Dublin football manager Jim Gavin has said it is insulting to his players to say "the funding" the county board has got over the years "is what's made them."
The 47-year old had been speaking after leading the Boys in Blue to a ninth Leinster Senior Football title in a row at Croke Park by beating Meath on a scoreline of 1-17 to 0-4.
Over the last six years, they have won the Leinster decider each year by an average of more than 14 points, and he had been asked if the money being pumped into Gaelic games in the capital should take some of the credit.
But Gavin was keen to praise the volunteerism that imbues the GAA, praising the parents and coaches that have helped the Dublin county game to a period of such dominance.
"I was with the under-11s yesterday for their last game before the summer - my son plays with Ballyboden St Enda's. [They were] playing Cuala. We had four coaches [...] Cuala had another four on the sideline. I don't think any of us are getting paid - we were there to see our kids on a beautiful summer's day - what memories are made of.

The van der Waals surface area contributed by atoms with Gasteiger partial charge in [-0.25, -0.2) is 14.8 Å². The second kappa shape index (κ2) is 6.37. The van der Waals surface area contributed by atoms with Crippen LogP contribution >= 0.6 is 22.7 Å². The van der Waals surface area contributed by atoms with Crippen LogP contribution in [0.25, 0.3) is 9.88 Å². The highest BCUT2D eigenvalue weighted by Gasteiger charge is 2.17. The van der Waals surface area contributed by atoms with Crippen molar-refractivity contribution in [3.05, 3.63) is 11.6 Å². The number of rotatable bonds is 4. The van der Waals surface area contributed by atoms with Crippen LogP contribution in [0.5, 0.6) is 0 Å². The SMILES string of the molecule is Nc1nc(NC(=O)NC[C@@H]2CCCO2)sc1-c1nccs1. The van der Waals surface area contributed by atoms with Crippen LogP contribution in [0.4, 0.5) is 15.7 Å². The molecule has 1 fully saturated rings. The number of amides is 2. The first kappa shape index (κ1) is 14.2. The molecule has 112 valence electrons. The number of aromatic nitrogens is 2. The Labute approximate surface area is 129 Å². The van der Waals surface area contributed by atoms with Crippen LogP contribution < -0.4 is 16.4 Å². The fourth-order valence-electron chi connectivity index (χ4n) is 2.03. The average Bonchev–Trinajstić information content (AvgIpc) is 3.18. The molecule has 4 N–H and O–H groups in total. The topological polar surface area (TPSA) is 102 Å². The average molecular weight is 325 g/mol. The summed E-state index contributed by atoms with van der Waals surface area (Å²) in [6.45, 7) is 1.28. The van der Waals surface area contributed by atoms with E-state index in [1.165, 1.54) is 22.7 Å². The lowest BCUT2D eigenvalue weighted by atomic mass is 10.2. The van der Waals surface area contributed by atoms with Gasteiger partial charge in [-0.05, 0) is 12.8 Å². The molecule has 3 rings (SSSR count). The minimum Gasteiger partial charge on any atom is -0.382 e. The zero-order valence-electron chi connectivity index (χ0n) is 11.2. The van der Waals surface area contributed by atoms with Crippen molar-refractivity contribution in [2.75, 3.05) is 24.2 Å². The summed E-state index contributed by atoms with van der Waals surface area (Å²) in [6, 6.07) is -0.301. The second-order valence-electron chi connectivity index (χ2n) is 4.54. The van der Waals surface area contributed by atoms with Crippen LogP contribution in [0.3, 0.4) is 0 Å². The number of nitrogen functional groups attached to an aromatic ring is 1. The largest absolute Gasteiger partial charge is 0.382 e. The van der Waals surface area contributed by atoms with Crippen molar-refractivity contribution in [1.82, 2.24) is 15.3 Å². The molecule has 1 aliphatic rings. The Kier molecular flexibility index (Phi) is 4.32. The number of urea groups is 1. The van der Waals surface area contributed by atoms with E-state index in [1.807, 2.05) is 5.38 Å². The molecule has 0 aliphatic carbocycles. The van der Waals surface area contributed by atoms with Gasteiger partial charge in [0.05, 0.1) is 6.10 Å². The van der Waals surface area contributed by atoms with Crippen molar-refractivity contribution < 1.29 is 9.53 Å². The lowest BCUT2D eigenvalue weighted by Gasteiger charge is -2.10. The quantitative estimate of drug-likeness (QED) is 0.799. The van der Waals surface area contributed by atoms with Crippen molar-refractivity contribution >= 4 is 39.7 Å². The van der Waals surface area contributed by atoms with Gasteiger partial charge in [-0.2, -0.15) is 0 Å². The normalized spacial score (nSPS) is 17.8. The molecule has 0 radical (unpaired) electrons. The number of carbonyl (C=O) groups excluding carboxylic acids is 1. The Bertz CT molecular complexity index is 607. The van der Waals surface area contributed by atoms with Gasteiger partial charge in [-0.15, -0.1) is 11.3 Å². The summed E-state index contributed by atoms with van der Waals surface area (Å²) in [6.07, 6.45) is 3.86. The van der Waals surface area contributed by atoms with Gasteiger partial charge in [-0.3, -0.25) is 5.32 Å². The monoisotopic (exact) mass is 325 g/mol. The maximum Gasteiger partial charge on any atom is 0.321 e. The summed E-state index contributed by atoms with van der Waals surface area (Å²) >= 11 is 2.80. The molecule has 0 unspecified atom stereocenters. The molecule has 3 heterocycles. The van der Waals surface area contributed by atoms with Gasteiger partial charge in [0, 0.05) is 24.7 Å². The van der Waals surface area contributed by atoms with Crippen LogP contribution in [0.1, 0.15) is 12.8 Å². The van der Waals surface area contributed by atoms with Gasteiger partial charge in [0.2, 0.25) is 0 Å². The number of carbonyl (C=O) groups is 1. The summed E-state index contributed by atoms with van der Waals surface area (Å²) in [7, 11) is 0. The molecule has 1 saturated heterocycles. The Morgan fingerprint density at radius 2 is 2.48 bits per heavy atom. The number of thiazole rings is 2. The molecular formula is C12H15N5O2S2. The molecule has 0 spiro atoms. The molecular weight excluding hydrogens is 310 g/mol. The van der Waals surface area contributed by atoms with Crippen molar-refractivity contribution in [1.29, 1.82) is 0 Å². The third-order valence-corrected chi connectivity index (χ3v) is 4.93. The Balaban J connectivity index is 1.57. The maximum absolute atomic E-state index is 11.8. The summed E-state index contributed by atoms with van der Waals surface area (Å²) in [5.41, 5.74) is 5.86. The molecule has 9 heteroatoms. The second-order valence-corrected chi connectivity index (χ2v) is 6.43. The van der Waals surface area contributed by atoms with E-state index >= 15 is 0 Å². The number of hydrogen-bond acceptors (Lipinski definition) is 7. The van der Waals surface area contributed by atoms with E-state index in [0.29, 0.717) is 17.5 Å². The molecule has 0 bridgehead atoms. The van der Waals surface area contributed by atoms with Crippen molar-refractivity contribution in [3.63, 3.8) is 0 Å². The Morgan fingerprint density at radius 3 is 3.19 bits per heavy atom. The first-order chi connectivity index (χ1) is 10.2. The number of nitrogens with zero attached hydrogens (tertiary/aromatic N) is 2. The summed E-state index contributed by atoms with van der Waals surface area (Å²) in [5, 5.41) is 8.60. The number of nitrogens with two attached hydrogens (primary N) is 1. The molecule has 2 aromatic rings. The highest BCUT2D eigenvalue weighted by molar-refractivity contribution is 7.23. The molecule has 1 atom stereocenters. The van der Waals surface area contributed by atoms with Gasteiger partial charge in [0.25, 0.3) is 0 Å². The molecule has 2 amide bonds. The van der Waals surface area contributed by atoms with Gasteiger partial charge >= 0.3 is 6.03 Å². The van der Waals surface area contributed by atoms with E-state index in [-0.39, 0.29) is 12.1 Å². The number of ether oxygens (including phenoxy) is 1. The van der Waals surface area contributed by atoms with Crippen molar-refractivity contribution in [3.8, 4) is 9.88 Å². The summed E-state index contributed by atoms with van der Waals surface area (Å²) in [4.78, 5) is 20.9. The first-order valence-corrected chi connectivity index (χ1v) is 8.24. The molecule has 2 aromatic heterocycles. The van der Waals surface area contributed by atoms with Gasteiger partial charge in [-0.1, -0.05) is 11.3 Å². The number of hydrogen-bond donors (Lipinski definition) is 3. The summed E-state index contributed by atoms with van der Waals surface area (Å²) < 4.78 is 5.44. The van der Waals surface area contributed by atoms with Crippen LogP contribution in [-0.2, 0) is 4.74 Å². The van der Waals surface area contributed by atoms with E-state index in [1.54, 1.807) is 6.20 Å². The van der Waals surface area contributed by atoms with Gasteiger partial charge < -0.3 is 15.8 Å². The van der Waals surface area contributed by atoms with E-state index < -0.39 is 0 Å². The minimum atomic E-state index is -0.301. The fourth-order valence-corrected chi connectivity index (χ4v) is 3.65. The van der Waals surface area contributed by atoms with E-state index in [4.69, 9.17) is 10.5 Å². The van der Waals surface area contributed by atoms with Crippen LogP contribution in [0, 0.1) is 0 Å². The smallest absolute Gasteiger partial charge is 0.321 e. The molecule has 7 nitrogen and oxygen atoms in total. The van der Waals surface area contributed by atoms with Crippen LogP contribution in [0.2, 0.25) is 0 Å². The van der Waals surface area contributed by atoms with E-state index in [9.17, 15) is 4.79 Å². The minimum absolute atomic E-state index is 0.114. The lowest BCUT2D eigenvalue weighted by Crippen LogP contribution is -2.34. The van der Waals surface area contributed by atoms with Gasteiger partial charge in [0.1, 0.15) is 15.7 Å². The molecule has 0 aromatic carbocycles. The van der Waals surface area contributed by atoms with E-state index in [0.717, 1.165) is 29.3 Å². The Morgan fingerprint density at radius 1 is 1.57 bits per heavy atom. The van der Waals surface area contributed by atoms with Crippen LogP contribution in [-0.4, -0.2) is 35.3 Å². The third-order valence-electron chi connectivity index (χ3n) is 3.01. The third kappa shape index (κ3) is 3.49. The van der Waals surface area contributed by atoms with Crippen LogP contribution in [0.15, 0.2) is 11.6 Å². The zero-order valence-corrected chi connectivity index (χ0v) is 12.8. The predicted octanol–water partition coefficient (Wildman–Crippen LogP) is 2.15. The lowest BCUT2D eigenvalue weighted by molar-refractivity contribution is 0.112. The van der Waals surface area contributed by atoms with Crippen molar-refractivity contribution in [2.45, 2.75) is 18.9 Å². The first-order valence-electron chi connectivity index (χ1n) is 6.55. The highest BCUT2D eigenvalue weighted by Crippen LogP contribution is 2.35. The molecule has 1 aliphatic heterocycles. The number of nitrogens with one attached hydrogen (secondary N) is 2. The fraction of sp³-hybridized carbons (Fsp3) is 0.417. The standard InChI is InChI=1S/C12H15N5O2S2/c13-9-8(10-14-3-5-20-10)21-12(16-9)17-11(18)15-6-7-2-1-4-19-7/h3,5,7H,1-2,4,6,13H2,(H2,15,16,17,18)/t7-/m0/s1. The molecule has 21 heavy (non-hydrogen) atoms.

"We're just fortunate in Dublin that we have some really smart people with their hands on the tiller, who have applied to Croke Park [and] got funding. We're in a fantastic stadium in Croke Park, led by remarkable people [who] have the mortgage paid off. If I was in another county, I'd be knocking on their door with a smart business plan to say 'We want to use a similar model to what Dublin have'.
"The clubs [in Dublin] fund 50% [of coaching funding]. Croke Park do help, [and] our other monies are bridged by the sponsorship we get, and gate receipts.
"As to boots on the ground, the teachers who were with these men when they were 10 [years old] in Croke Park, in the Cumann na mBunscol games, and the mums and dads - it's probably a bit of an insult to say the funding they got, or rather the coaches got, is what's made them.
"What has made them is bloody hard work.
"I can just see the pride these guys have for playing for their county, and long may it continue."
Written by Ben Finnegan.